Namibia: Ministry of Environment, Forestry and Tourism
Namibia holds more than a third of Africa’s black rhino population and is a stronghold for the South-western black rhino subspecies. With the ever-present threat of rhino poaching, the future of black rhinos in Namibia will depend largely on its ability to protect this important rhino population.
Namibia’s Etosha National Park is home to the world’s largest population of black rhinos and, when incorporating populations of the Waterberg Plateau Park and Kunene Region, makes up most of the country’s black rhinos. Additional smaller populations can be found in Namib-Naukluft, Khaudum and Mangetti National Parks, Hardap Game Reserve, and various private reserves and community conservancies under the Black Rhino Custodianship Programme.
Threats facing rhinos are now greater than ever. A loss of available habitat, economic consequences of the Covid-19 pandemic and reduced breeding performances (due to populations exceeding the carrying capacity of a given habitat), accompany the ongoing poaching crisis. Like many other rhino range states across Africa, funds have been increasingly channelled into costly anti-poaching operations and beefing up security and routine rhino monitoring in Namibia.
The changes put into place by the Ministry of Environment, Forestry and Tourism (MEFT) have clearly had an impact on the poaching threat, given the rise and then decline in poaching incidents across Namibia between 2012 and 2016. However, during 2022, rhino poaching in the country increased again – perhaps as criminal syndicates moved away from already depleted populations in South Africa’s Kruger National Park. It is therefore essential that the Ministry maintains its intensive rhino anti-poaching and monitoring efforts, which act as a deterrent to would-be poachers.
How is the Namibia's Ministry of Environment, Forestry and Tourism tackling this problem?
The MEFT was established in 1990 and is responsible for the safeguarding of Namibia’s environmental resources. The mission of MEFT is to maintain and rehabilitate essential ecological processes and life-support systems, to conserve biological diversity and to ensure that the utilisation of natural resources is sustainable for the benefit of all Namibians, both present and future, as well as the international community, as provided for in the Constitution.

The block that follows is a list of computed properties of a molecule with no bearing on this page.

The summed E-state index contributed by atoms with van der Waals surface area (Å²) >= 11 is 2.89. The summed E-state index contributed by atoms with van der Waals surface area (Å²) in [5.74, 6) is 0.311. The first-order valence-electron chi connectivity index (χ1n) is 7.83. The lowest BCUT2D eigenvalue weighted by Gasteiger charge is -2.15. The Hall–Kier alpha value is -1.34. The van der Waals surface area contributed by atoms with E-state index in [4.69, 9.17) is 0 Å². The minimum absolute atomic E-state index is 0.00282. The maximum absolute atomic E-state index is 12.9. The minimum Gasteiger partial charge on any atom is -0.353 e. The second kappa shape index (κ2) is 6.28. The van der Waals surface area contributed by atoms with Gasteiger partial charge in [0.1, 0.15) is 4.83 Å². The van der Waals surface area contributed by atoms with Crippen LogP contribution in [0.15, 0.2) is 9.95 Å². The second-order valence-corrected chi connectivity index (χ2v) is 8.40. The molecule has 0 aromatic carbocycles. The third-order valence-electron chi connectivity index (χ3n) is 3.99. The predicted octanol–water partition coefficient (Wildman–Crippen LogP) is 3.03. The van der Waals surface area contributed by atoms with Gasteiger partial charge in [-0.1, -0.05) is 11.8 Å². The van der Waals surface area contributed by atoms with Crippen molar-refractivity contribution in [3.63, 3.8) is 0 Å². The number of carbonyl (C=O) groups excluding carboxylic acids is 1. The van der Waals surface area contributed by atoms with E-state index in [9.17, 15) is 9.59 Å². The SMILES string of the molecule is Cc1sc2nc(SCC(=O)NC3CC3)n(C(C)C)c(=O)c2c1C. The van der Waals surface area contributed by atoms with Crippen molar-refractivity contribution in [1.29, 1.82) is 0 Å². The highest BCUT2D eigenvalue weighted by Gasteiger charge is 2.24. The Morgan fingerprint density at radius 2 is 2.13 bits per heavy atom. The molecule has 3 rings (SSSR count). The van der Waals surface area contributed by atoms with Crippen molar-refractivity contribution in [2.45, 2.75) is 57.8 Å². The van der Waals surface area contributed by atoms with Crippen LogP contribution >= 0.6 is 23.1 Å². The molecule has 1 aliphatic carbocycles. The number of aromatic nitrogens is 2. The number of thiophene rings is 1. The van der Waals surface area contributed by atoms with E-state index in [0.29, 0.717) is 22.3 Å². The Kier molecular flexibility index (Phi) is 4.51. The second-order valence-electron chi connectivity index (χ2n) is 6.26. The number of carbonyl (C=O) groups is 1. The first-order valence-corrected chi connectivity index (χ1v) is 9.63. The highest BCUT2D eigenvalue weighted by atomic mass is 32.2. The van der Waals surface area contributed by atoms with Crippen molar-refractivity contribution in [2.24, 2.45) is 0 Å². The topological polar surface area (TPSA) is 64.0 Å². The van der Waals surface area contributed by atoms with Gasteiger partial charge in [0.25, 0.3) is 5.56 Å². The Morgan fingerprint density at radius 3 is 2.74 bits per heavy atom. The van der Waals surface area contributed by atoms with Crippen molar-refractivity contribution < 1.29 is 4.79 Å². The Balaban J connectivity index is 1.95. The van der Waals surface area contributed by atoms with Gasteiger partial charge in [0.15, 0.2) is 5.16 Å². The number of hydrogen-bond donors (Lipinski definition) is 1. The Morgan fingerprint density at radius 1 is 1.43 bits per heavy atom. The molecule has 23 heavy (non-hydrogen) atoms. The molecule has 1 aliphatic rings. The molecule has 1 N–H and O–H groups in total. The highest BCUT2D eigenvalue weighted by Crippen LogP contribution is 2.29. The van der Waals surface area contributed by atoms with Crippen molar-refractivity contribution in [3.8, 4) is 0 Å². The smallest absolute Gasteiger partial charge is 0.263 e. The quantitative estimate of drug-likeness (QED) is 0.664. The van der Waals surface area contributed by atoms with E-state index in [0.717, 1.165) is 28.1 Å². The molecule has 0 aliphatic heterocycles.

With poaching still a severe threat to the country’s >2,100 black rhinos, the Ministry prioritises activities that help to keep Namibia’s rhinos safe. Black rhinos in high-risk areas that are frequently targeted by poachers are either translocated to safer areas or dehorned. Such operations are carried out when necessary to deter poachers and some rhinos may be fitted with satellite units in their horns or foot bracelets to enable the teams to monitor their movements.
MEFT collaborates with the Namibian Police Force, National Defence Force (NDF) and National Intelligence to tackle wildlife crime. The Blue Rhino Task Team has been established by the MEFT’s own Investigation Unit, which handles all pangolin-, rhino- and elephant-related crimes. Save the Rhino Trust (SRT), one of our closest partners, has signed a Memorandum of Understanding (MoU) with MEFT and works closely with the Ministry to monitor the desert-adapted black rhino population in the Kunene Region.
With the realisation by the Namibian Government that the best way to maximise population growth rates is to create new populations in state protected areas as well as on private and communal lands, the Black Rhino Custodianship Programme was established in April 1993. The first six state-owned black rhinos were translocated to a private landowner once an MoU had been signed with MEFT. Today, there are more than 30 such Custodians, including game ranches, communal conservancies, and commercial farms.
Unfortunately, due in part to the rising costs of keeping rhinos safe from poachers, fewer applications for the BRCP have been received in recent years, meaning that less habitat is available for Namibia’s growing population of black rhinos.
To counteract this, a Custodian Strategy, similar to Kenya’s Association of Private and community Land Rhino Sanctuaries (APLRS), is being developed. This Strategy will facilitate coordination and collaboration between the many conservancies involved to share best practice, acquire bulk orders of essential items at discounted rates and support the current partnerships between MEFT, Custodians and associated NGOs..
Save the Rhino International has supported the work of Namibia’s Ministry of Environment, Forestry and Tourism since the 1990s. Our funds have helped towards the costs of the annual rhino translocations, ear-notching operations, and radio transmitter implanting programme. In addition, our grants have helped to purchase various rhino monitoring equipment and supported overall rhino management in Namibia.
However, the current global economic situation is causing even the most basic of commodities to rise in cost. This has had implications for MEFT’s essential activities as fuelling the multiple helicopters and trucks required for ear-notching, dehorning and translocation operations becomes increasingly expensive. As this situation worsens, we thank you for your continued support for Namibia’s rhinos.